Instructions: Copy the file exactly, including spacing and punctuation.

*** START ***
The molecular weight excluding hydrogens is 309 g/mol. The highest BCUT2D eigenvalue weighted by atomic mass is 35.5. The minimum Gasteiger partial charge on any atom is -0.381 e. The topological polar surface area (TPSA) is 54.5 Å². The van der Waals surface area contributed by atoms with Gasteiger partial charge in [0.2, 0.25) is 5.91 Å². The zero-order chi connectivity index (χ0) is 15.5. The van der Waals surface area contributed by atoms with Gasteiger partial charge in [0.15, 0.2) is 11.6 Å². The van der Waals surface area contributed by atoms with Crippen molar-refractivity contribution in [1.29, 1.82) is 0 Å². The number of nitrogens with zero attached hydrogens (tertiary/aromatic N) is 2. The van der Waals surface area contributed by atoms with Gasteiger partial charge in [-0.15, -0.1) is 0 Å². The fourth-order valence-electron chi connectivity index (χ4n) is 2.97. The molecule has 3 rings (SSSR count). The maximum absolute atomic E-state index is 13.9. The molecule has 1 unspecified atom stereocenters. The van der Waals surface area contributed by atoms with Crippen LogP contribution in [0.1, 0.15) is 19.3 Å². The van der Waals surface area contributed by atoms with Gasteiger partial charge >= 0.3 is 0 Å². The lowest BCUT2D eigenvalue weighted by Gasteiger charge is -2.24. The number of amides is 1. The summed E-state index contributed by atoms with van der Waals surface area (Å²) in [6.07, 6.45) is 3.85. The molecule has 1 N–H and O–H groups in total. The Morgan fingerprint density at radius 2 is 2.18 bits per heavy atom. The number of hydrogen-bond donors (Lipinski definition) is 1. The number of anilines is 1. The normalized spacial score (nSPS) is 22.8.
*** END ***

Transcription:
The molecular weight excluding hydrogens is 309 g/mol. The highest BCUT2D eigenvalue weighted by atomic mass is 35.5. The minimum Gasteiger partial charge on any atom is -0.381 e. The topological polar surface area (TPSA) is 54.5 Å². The van der Waals surface area contributed by atoms with Gasteiger partial charge in [0.2, 0.25) is 5.91 Å². The zero-order chi connectivity index (χ0) is 15.5. The van der Waals surface area contributed by atoms with Gasteiger partial charge in [0.15, 0.2) is 11.6 Å². The van der Waals surface area contributed by atoms with Crippen molar-refractivity contribution in [1.29, 1.82) is 0 Å². The number of nitrogens with zero attached hydrogens (tertiary/aromatic N) is 2. The van der Waals surface area contributed by atoms with Gasteiger partial charge in [-0.15, -0.1) is 0 Å². The fourth-order valence-electron chi connectivity index (χ4n) is 2.97. The molecule has 3 rings (SSSR count). The maximum absolute atomic E-state index is 13.9. The molecule has 1 unspecified atom stereocenters. The van der Waals surface area contributed by atoms with Crippen LogP contribution in [0.1, 0.15) is 19.3 Å². The van der Waals surface area contributed by atoms with Gasteiger partial charge >= 0.3 is 0 Å². The lowest BCUT2D eigenvalue weighted by Gasteiger charge is -2.24. The number of amides is 1. The summed E-state index contributed by atoms with van der Waals surface area (Å²) in [6.07, 6.45) is 3.85. The molecule has 1 N–H and O–H groups in total. The Morgan fingerprint density at radius 2 is 2.18 bits per heavy atom. The number of hydrogen-bond donors (Lipinski definition) is 1. The number of anilines is 1. The normalized spacial score (nSPS) is 22.8.